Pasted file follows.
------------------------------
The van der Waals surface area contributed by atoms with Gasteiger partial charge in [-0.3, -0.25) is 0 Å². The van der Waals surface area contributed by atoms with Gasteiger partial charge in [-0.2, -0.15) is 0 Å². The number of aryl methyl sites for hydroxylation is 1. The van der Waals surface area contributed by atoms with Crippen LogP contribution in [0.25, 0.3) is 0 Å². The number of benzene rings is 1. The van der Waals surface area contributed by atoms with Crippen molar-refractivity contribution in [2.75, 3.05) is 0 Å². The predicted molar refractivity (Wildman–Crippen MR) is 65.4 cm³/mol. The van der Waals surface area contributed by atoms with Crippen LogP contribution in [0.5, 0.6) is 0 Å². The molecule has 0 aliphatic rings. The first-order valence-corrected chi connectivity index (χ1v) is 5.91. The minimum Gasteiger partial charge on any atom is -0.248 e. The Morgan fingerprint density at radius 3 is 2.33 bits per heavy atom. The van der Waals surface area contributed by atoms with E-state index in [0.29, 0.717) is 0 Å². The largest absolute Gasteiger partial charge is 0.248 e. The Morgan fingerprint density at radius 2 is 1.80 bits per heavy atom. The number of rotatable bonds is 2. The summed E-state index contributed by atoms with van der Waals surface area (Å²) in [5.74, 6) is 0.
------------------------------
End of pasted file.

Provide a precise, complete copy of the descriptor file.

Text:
The van der Waals surface area contributed by atoms with Gasteiger partial charge in [-0.3, -0.25) is 0 Å². The van der Waals surface area contributed by atoms with Gasteiger partial charge in [-0.2, -0.15) is 0 Å². The number of aryl methyl sites for hydroxylation is 1. The van der Waals surface area contributed by atoms with Crippen LogP contribution in [0.25, 0.3) is 0 Å². The number of benzene rings is 1. The van der Waals surface area contributed by atoms with Crippen molar-refractivity contribution in [2.75, 3.05) is 0 Å². The predicted molar refractivity (Wildman–Crippen MR) is 65.4 cm³/mol. The van der Waals surface area contributed by atoms with Crippen LogP contribution in [0.5, 0.6) is 0 Å². The molecule has 0 aliphatic rings. The first-order valence-corrected chi connectivity index (χ1v) is 5.91. The minimum Gasteiger partial charge on any atom is -0.248 e. The Morgan fingerprint density at radius 3 is 2.33 bits per heavy atom. The van der Waals surface area contributed by atoms with E-state index in [0.29, 0.717) is 0 Å². The largest absolute Gasteiger partial charge is 0.248 e. The Morgan fingerprint density at radius 2 is 1.80 bits per heavy atom. The number of rotatable bonds is 2. The summed E-state index contributed by atoms with van der Waals surface area (Å²) in [5.74, 6) is 0.